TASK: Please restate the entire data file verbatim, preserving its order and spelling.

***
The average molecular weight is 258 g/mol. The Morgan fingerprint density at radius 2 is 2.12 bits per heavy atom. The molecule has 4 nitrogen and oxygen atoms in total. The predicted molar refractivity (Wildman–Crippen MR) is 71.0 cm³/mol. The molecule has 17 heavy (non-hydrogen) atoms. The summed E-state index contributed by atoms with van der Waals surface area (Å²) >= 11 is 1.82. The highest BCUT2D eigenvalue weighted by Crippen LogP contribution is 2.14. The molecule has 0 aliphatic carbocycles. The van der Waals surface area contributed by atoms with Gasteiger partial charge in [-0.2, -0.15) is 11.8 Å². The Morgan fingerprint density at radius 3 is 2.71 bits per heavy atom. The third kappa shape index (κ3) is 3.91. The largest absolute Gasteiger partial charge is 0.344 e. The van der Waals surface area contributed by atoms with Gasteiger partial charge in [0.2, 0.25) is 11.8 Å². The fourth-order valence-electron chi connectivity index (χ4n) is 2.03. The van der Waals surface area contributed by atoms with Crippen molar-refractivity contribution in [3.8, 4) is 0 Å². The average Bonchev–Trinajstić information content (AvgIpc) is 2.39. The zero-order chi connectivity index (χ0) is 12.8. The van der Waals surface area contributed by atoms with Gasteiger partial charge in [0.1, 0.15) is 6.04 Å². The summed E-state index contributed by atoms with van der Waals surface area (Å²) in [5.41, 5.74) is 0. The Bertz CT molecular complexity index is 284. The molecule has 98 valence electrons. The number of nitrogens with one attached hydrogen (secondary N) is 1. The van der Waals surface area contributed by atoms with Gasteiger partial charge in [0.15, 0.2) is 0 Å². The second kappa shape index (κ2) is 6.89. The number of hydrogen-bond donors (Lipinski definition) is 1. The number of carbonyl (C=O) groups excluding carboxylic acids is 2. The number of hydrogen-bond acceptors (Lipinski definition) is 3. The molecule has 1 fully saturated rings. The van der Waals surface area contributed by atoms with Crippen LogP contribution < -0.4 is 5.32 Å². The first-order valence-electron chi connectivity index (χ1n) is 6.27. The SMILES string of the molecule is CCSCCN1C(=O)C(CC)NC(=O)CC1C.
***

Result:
The average molecular weight is 258 g/mol. The Morgan fingerprint density at radius 2 is 2.12 bits per heavy atom. The molecule has 4 nitrogen and oxygen atoms in total. The predicted molar refractivity (Wildman–Crippen MR) is 71.0 cm³/mol. The molecule has 17 heavy (non-hydrogen) atoms. The summed E-state index contributed by atoms with van der Waals surface area (Å²) >= 11 is 1.82. The highest BCUT2D eigenvalue weighted by Crippen LogP contribution is 2.14. The molecule has 0 aliphatic carbocycles. The van der Waals surface area contributed by atoms with Gasteiger partial charge in [-0.2, -0.15) is 11.8 Å². The Morgan fingerprint density at radius 3 is 2.71 bits per heavy atom. The third kappa shape index (κ3) is 3.91. The largest absolute Gasteiger partial charge is 0.344 e. The van der Waals surface area contributed by atoms with Gasteiger partial charge in [0.2, 0.25) is 11.8 Å². The fourth-order valence-electron chi connectivity index (χ4n) is 2.03. The van der Waals surface area contributed by atoms with Crippen molar-refractivity contribution in [3.8, 4) is 0 Å². The average Bonchev–Trinajstić information content (AvgIpc) is 2.39. The zero-order chi connectivity index (χ0) is 12.8. The van der Waals surface area contributed by atoms with Gasteiger partial charge in [0.1, 0.15) is 6.04 Å². The summed E-state index contributed by atoms with van der Waals surface area (Å²) in [5.41, 5.74) is 0. The Bertz CT molecular complexity index is 284. The molecule has 98 valence electrons. The number of nitrogens with one attached hydrogen (secondary N) is 1. The van der Waals surface area contributed by atoms with Gasteiger partial charge in [0.15, 0.2) is 0 Å². The second kappa shape index (κ2) is 6.89. The number of hydrogen-bond donors (Lipinski definition) is 1. The number of carbonyl (C=O) groups excluding carboxylic acids is 2. The number of hydrogen-bond acceptors (Lipinski definition) is 3. The molecule has 1 fully saturated rings. The van der Waals surface area contributed by atoms with Crippen LogP contribution < -0.4 is 5.32 Å². The first-order valence-electron chi connectivity index (χ1n) is 6.27. The SMILES string of the molecule is CCSCCN1C(=O)C(CC)NC(=O)CC1C.